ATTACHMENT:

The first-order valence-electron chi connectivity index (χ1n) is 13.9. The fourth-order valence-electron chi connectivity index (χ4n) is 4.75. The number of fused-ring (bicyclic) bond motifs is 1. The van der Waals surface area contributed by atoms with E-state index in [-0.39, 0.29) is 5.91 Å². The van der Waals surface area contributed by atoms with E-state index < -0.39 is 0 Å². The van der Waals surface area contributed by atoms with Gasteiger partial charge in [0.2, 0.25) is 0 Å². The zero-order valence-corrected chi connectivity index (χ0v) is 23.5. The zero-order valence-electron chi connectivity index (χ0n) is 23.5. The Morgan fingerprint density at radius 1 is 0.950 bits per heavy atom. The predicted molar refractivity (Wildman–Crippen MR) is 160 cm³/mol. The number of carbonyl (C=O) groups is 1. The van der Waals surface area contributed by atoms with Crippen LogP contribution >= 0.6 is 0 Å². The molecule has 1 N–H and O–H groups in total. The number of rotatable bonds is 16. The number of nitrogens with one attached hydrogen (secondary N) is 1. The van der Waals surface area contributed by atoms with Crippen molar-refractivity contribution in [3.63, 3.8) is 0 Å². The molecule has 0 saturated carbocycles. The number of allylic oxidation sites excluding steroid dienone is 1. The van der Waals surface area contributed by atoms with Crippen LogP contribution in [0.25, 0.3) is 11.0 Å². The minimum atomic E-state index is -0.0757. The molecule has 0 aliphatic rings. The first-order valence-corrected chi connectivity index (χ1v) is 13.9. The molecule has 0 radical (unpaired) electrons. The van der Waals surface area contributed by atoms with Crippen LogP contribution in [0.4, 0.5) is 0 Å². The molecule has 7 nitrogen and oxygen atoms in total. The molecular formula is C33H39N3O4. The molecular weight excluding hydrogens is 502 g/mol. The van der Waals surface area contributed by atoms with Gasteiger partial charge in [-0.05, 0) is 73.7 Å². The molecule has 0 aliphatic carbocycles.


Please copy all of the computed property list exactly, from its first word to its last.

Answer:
The first-order valence-electron chi connectivity index (χ1n) is 13.9. The fourth-order valence-electron chi connectivity index (χ4n) is 4.75. The number of fused-ring (bicyclic) bond motifs is 1. The van der Waals surface area contributed by atoms with E-state index in [-0.39, 0.29) is 5.91 Å². The van der Waals surface area contributed by atoms with E-state index < -0.39 is 0 Å². The van der Waals surface area contributed by atoms with Gasteiger partial charge in [0.2, 0.25) is 0 Å². The zero-order valence-corrected chi connectivity index (χ0v) is 23.5. The zero-order valence-electron chi connectivity index (χ0n) is 23.5. The Morgan fingerprint density at radius 1 is 0.950 bits per heavy atom. The predicted molar refractivity (Wildman–Crippen MR) is 160 cm³/mol. The number of carbonyl (C=O) groups is 1. The van der Waals surface area contributed by atoms with Crippen LogP contribution >= 0.6 is 0 Å². The molecule has 1 N–H and O–H groups in total. The number of rotatable bonds is 16. The number of nitrogens with one attached hydrogen (secondary N) is 1. The van der Waals surface area contributed by atoms with Crippen molar-refractivity contribution in [3.63, 3.8) is 0 Å². The molecule has 0 saturated carbocycles. The number of allylic oxidation sites excluding steroid dienone is 1. The van der Waals surface area contributed by atoms with Crippen LogP contribution in [0.25, 0.3) is 11.0 Å². The minimum atomic E-state index is -0.0757. The molecule has 0 aliphatic rings. The first-order valence-corrected chi connectivity index (χ1v) is 13.9. The molecule has 0 radical (unpaired) electrons. The van der Waals surface area contributed by atoms with Crippen LogP contribution in [0.4, 0.5) is 0 Å². The molecule has 7 nitrogen and oxygen atoms in total. The molecular formula is C33H39N3O4. The molecular weight excluding hydrogens is 502 g/mol. The van der Waals surface area contributed by atoms with Gasteiger partial charge in [-0.05, 0) is 73.7 Å². The molecule has 0 aliphatic carbocycles.